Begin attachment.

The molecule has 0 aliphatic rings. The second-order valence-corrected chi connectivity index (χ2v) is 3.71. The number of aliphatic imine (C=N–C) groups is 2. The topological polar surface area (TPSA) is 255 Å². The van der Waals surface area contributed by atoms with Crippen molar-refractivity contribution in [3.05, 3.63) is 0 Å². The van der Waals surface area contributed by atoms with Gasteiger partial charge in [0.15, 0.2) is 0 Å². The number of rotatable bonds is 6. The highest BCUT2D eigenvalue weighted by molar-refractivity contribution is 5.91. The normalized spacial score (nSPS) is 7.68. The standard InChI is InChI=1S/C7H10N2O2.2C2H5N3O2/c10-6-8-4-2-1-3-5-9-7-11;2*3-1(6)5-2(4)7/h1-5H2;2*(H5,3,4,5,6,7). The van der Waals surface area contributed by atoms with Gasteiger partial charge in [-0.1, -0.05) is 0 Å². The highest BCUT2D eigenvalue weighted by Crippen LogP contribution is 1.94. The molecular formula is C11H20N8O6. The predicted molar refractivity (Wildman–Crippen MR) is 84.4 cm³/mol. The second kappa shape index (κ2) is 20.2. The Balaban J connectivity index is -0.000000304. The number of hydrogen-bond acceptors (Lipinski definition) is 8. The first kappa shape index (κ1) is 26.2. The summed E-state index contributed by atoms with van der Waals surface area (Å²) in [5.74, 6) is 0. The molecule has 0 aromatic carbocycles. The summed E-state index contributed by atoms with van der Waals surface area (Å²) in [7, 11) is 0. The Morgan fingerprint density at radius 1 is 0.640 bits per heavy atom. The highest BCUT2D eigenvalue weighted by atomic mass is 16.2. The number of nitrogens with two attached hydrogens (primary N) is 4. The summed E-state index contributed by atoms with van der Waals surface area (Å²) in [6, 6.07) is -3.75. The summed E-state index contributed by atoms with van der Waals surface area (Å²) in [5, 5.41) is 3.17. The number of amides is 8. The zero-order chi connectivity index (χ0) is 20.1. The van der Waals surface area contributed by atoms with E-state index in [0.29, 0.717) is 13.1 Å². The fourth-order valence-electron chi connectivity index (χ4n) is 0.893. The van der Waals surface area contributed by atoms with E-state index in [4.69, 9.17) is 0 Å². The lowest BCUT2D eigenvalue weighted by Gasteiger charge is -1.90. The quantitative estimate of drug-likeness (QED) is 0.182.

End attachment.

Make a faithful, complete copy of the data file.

The molecule has 0 aliphatic rings. The second-order valence-corrected chi connectivity index (χ2v) is 3.71. The number of aliphatic imine (C=N–C) groups is 2. The topological polar surface area (TPSA) is 255 Å². The van der Waals surface area contributed by atoms with Crippen molar-refractivity contribution in [3.05, 3.63) is 0 Å². The van der Waals surface area contributed by atoms with Gasteiger partial charge in [0.15, 0.2) is 0 Å². The number of rotatable bonds is 6. The highest BCUT2D eigenvalue weighted by molar-refractivity contribution is 5.91. The normalized spacial score (nSPS) is 7.68. The standard InChI is InChI=1S/C7H10N2O2.2C2H5N3O2/c10-6-8-4-2-1-3-5-9-7-11;2*3-1(6)5-2(4)7/h1-5H2;2*(H5,3,4,5,6,7). The van der Waals surface area contributed by atoms with Gasteiger partial charge in [-0.1, -0.05) is 0 Å². The highest BCUT2D eigenvalue weighted by Crippen LogP contribution is 1.94. The molecular formula is C11H20N8O6. The predicted molar refractivity (Wildman–Crippen MR) is 84.4 cm³/mol. The second kappa shape index (κ2) is 20.2. The Balaban J connectivity index is -0.000000304. The number of hydrogen-bond acceptors (Lipinski definition) is 8. The first kappa shape index (κ1) is 26.2. The summed E-state index contributed by atoms with van der Waals surface area (Å²) in [5.74, 6) is 0. The molecule has 0 aromatic carbocycles. The summed E-state index contributed by atoms with van der Waals surface area (Å²) in [7, 11) is 0. The Morgan fingerprint density at radius 1 is 0.640 bits per heavy atom. The highest BCUT2D eigenvalue weighted by atomic mass is 16.2. The number of nitrogens with two attached hydrogens (primary N) is 4. The summed E-state index contributed by atoms with van der Waals surface area (Å²) in [6, 6.07) is -3.75. The summed E-state index contributed by atoms with van der Waals surface area (Å²) in [5, 5.41) is 3.17. The number of amides is 8. The zero-order chi connectivity index (χ0) is 20.1. The van der Waals surface area contributed by atoms with E-state index in [0.29, 0.717) is 13.1 Å². The fourth-order valence-electron chi connectivity index (χ4n) is 0.893. The van der Waals surface area contributed by atoms with E-state index in [4.69, 9.17) is 0 Å². The lowest BCUT2D eigenvalue weighted by Gasteiger charge is -1.90. The quantitative estimate of drug-likeness (QED) is 0.182.